The RSPCA wants to halve the size of its board and introduce term limits as part of attempts to reform its governance, the charity’s chief executive has told Third Sector.
The changes come after an independent review of the charity’s governance, a report on which was published in 2017 and completed by Pesh Framjee, global lead on non-profits for the accountancy firm Crowe.
That review made a number of recommendations, including introducing three co-opted members of the board, also known as its council, and enforcing the charity’s code of conduct more rigorously in board meetings.
Chris Sherwood, who was appointed to lead the charity last year, said the new proposals went beyond those proposed in the independent review and would shrink the board from 25 to 12 members, three of whom would still be co-opted members.
Term limits of nine years are also being proposed, bringing the RSPCA in line with the Charity Governance Code, and a new committee will be created to improve communication between the national charity and its approximately 160 branches.
Sherwood said the changes were subject to approval by members at the charity’s annual general meeting in June and could be enacted by autumn 2019.
"We are at the start of a really important conversation in the history of the RSPCA this year," he said.
"We are not doing this just for the sake of changing governance. We are doing this because council wants higher standards of governance so that we’re in the best possible position to make a difference for animal welfare."
Sherwood said he was focusing on a leadership style that made him "seen and present" across the charity and a series of events at the charities branches had allowed staff members to meet and question the charity’s executive team.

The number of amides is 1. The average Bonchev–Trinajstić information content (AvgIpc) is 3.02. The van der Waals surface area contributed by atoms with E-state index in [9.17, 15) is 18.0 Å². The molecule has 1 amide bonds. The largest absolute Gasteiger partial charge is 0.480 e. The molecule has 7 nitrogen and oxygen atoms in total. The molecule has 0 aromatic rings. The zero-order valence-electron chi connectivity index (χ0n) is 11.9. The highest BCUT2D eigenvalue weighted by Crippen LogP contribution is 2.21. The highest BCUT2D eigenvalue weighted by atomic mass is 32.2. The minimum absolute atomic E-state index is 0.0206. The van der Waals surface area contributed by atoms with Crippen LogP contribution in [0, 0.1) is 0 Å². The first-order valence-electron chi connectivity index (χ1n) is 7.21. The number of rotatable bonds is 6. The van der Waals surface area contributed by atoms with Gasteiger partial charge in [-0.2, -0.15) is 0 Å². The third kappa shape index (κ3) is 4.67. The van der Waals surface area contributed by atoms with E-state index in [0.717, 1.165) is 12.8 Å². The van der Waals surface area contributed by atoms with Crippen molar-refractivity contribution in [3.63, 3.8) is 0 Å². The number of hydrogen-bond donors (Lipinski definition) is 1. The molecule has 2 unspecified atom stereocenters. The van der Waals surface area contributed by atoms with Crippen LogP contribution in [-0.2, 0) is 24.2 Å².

The RSPCA has had a troubled recent history with chief executives. Sherwood’s predecessor, Jeremy Cooper, stood down with immediate effect in July 2017, having served approximately a year in the role.
Cooper’s stint as chief executive was preceded by more than two years in which the RSPCA did not have a permanent leader after Gavin Grant stepped down in 2014 for health reasons. Grant was in the role for just over two years.
"I wouldn’t have taken the job if I was only going to be here for 12 months," Sherwood said. "That’s not what I’m about.
"I think when you’re a chief executive or a leader, the test is if you leave it better for the next person, and that’s what I’m very much focused on. The organisation has challenges, but what large charity today doesn’t have challenges?"
Sherwood also touched on the safeguarding scandals that have beset the charity sector over the past year, saying that charities should welcome the spotlight and increased scrutiny, and set a higher standard of behaviour.
"I am really pleased that those things are being called out," he said. "One of the things that people who are perpetrators and abusers want us to do is not talk about it."
He said the charity was acting on addressing bullying at the RSPCA, after a report by the trade union Unite showed that three in ten staff at the charity had been bullied in the previous year.
The RSPCA is investing in management development training for its top 250 managers, Sherwood said, and had made the issue a top priority, having appointed a director of people and culture when he first came into post.
Sherwood said he would also like to see the Charity Commission discuss falling public trust in the sector in the context of wider loss of trust in all public institutions. He said he would not change the charity’s work advocating on behalf of animals despite criticisms in some parts of the national media.